Day 3 @ 2012 Outside Lands Festival | Review & Photos

Article Contributed by Rochelle Shipman | Published on Tuesday, August 14, 2012

The final day of Outside Lands came and went, and I have never been more upset to see a festival end. My body, on the other hand, is thrilled. I spent the cloudy “Sunday Funday” of Golden Gate Park’s music festival planted at Land’s End Stage in Polo Field, determined to see Jack White with my own eyes as opposed to on the Megatron screen. It became one of my more dedicated fangirl moments and I would do it again in a heartbeat, but it was a brutal journey to the end.

I walked onto Polo Field a few minutes past noon, surprised at the amount of people who had already piled in front of the barricades (this should have been my first warning of what was to come). I shouldn’t have been too shocked, since Land’s End stage had arguably the best lineup of the entire festival. This factor made it much easier to stand and wait the five and a half hours until Jack White’s set. Allen Stone, a soulful Seattle group headed by funky vocalist Stone himself, warmed up the crowd with a slew of rhythmic R&B songs. Watching Stone interpret the music onstage was like watching a pleasant human exorcism. His body rarely stopped moving, with his hands frequently tapping out a beat on an invisible air drum. You could almost see the notes shooting out of his curly blonde hair as his body writhed like a human composer, wordlessly directing the music. They did justice to Bob Marley’s “Is This Love?” and the Rolling Stone’s “You Can’t Always Get What You Want,” and Stone even pitted the audience against each other in a dancing competition. It was an unexpected, enjoyable start to the day.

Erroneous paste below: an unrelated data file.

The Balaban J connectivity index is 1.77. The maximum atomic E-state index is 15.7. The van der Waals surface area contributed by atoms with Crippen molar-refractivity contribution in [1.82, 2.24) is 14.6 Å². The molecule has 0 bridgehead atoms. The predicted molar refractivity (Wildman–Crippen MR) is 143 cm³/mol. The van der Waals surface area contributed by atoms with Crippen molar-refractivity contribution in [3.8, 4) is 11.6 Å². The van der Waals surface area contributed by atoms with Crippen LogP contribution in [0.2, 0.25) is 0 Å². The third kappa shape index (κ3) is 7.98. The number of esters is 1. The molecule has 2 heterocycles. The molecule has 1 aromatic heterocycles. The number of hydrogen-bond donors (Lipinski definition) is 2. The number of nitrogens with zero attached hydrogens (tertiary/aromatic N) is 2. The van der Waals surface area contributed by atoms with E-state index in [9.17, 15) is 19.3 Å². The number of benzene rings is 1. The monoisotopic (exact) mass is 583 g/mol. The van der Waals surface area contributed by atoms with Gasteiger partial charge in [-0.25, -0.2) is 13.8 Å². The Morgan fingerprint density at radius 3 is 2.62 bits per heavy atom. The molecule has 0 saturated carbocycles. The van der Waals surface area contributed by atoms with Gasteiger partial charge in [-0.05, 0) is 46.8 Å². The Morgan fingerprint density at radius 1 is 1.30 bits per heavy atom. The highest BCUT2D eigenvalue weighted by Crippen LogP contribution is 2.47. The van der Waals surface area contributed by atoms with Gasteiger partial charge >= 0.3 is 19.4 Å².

Nate Reuss | fun. | Outside Lands

Up next was fun., a group that has recently skyrocketed to fame thanks to their hit “We Are Young.” While I admit I found myself whistling the tune every now and then, the power-pop song had me envisioning drunk Jersey Shore hippies flooding the stage for fun.’s performance. Luckily I was wrong, as most of the crowd was genuinely enthralled with the music, and once I saw the band perform, I understood why. The fast-paced, uplifting lyrics seamlessly bonded the audience together (check out “Carry On” and “It Gets Better”), and even the songs with heavier tones had hints of pop-punk beats, keeping the crowd moving. Frontman Nate Reuss (ex-member of The Format) was thrilled to be a part of Outside Lands, and it showed through the entire set. He ran around the stage like the Energizer Bunny, reaching out to every inch of the audience, a smile breaking through between lyrics (and even, a few times, interrupting lyrics). Reuss’ only instrument was his voice, but it was easily the most powerful instrument onstage. He belted out song after song, holding impressive notes while exerting so much energy and passion. The amazement he felt for the sea of people clapping their hands and waving their arms along with him was prominent; he did a “repeat after me” with the audience, cracking a huge grin and exclaiming to the crowd, “You have no idea how cool that is!” Their songs were actually a lot of fun and easy to dance to, but it was Reuss’ presence and open emotion that labeled me a new fun. fan.